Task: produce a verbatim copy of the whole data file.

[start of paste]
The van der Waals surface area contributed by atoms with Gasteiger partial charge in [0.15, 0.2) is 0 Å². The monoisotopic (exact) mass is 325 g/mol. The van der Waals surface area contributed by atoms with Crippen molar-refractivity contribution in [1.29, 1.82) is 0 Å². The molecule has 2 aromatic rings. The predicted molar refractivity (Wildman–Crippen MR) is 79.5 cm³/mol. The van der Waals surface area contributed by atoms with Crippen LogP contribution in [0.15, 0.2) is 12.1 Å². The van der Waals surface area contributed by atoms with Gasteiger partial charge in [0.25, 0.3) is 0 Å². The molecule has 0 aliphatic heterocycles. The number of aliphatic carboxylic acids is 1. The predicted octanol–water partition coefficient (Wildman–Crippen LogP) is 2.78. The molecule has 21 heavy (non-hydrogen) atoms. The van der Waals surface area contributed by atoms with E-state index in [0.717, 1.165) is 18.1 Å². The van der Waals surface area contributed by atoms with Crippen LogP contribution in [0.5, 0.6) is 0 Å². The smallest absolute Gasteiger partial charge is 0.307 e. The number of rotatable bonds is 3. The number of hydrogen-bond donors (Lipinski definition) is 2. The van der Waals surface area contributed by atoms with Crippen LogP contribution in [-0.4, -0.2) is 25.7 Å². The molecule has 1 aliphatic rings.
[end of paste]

The van der Waals surface area contributed by atoms with Gasteiger partial charge in [0.15, 0.2) is 0 Å². The monoisotopic (exact) mass is 325 g/mol. The van der Waals surface area contributed by atoms with Crippen molar-refractivity contribution in [1.29, 1.82) is 0 Å². The molecule has 2 aromatic rings. The predicted molar refractivity (Wildman–Crippen MR) is 79.5 cm³/mol. The van der Waals surface area contributed by atoms with Crippen LogP contribution in [0.15, 0.2) is 12.1 Å². The van der Waals surface area contributed by atoms with Gasteiger partial charge in [0.25, 0.3) is 0 Å². The molecule has 0 aliphatic heterocycles. The number of aliphatic carboxylic acids is 1. The predicted octanol–water partition coefficient (Wildman–Crippen LogP) is 2.78. The molecule has 21 heavy (non-hydrogen) atoms. The van der Waals surface area contributed by atoms with E-state index in [0.717, 1.165) is 18.1 Å². The van der Waals surface area contributed by atoms with Crippen LogP contribution in [0.5, 0.6) is 0 Å². The smallest absolute Gasteiger partial charge is 0.307 e. The number of rotatable bonds is 3. The number of hydrogen-bond donors (Lipinski definition) is 2. The van der Waals surface area contributed by atoms with Crippen LogP contribution in [-0.4, -0.2) is 25.7 Å². The molecule has 1 aliphatic rings.